I personally wouldn't get too upset about having to use the iron and trace elements, ya gotta do what ya gotta do. 

Interested to hear what the analysis of the food will tell.  I hope you can find a better fish food too and I expect you are right that the higher protein isn't as appropriate to your tilapia.

 

Yea, some minimal supplementation of micro/trace elements as well as iron, lime, potassium seems fine to me but it shouldn't have to be extreme.

 

My main comment about the rain water came cause I know some one not to far from me that switched from using well water to using rain water for their system.  They hadn't realized (till after a bit of a pH and buffering disaster) that the rain water was really soft and had no buffering capacity and that in his case adding some different kinds of lime would be necessary to get things back in balance when using rain water for his system.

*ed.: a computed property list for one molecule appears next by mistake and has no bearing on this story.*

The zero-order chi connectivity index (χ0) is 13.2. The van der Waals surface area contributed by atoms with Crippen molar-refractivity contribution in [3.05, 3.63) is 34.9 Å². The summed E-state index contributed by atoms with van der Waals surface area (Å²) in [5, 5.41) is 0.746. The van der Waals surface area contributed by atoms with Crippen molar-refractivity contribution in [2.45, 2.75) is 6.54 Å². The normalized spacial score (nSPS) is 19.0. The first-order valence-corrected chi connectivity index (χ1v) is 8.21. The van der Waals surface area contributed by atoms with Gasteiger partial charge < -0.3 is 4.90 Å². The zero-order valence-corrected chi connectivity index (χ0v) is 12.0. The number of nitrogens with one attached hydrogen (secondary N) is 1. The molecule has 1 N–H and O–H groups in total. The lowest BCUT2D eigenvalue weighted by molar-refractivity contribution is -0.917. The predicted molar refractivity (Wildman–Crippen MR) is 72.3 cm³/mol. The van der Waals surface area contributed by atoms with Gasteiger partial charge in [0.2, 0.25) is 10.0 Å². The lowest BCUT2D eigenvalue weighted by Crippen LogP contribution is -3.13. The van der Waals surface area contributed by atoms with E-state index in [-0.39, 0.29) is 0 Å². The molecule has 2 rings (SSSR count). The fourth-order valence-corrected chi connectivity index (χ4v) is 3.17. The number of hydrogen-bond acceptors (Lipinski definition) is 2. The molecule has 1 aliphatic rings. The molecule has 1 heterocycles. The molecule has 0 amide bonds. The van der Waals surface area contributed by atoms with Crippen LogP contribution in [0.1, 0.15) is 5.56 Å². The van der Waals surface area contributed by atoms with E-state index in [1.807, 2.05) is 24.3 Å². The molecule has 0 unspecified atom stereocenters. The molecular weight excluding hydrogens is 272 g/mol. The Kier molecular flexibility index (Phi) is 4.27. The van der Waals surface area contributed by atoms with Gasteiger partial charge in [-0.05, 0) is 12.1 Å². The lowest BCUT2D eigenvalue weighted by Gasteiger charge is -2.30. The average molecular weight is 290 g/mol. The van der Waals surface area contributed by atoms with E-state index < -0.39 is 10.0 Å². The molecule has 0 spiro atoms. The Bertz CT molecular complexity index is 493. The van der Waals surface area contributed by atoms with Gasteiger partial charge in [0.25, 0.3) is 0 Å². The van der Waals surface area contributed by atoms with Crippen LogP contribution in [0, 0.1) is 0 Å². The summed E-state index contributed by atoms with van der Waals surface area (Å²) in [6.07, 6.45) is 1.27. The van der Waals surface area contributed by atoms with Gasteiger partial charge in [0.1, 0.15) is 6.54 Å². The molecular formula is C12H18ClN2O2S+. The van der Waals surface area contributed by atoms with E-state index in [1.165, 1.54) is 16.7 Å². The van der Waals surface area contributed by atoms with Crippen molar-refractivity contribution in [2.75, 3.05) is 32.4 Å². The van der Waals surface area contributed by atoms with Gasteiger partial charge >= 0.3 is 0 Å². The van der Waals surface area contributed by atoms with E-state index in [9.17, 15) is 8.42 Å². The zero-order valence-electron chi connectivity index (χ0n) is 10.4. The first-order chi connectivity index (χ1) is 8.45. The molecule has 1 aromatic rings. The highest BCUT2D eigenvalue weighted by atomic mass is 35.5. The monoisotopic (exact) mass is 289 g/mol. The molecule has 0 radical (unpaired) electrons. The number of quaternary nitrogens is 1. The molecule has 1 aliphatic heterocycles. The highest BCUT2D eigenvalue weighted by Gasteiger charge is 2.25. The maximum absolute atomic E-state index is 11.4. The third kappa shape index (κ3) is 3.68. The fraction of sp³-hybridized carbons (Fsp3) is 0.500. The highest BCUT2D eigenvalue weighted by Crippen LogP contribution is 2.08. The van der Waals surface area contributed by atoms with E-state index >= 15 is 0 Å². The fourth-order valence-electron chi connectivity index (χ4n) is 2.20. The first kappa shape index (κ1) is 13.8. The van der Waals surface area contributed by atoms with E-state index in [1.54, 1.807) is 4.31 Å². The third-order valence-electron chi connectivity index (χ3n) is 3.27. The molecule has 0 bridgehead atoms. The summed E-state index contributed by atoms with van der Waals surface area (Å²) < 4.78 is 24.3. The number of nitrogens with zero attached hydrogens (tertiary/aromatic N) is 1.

(By the way, I've managed to grow many things very well in aquaponics but I have not yet managed to get any cucumber plants to look happy in aquaponics.  I'm hoping that most of that problem with cucumbers was with my big system and it's high pH so this spring I will try some cucumbers in my 300 gallon system where the pH runs lower.)

We have seen major issues here in my area with people, me included, switching to rain water for swimming pools.  Alkalinity is around 30, while most pools here need to be between 80 and 120.  We have massive algae issues, salt water pool chlorifiers work differently, it is actually quite amazing.  Storing rain water can also have some issues, as does your roof.  My micro system is mostly plastic and pvc, and it settles on 6.5 on rain water, liming included from galvinized iron roof.  The research unit is polycarb, with supplementary water from a tiled roof.  The components are fibreglass, and the pH goes up beyond 8.

 

The cucumbers grew beatifully and the two plants yielded about 10 fruit when all of a sudden, they hit a wall and died, developing fruit and all.  See pic below.  Abiout three weeks after it was taken the cucumbers were done for. 

TCLynx said: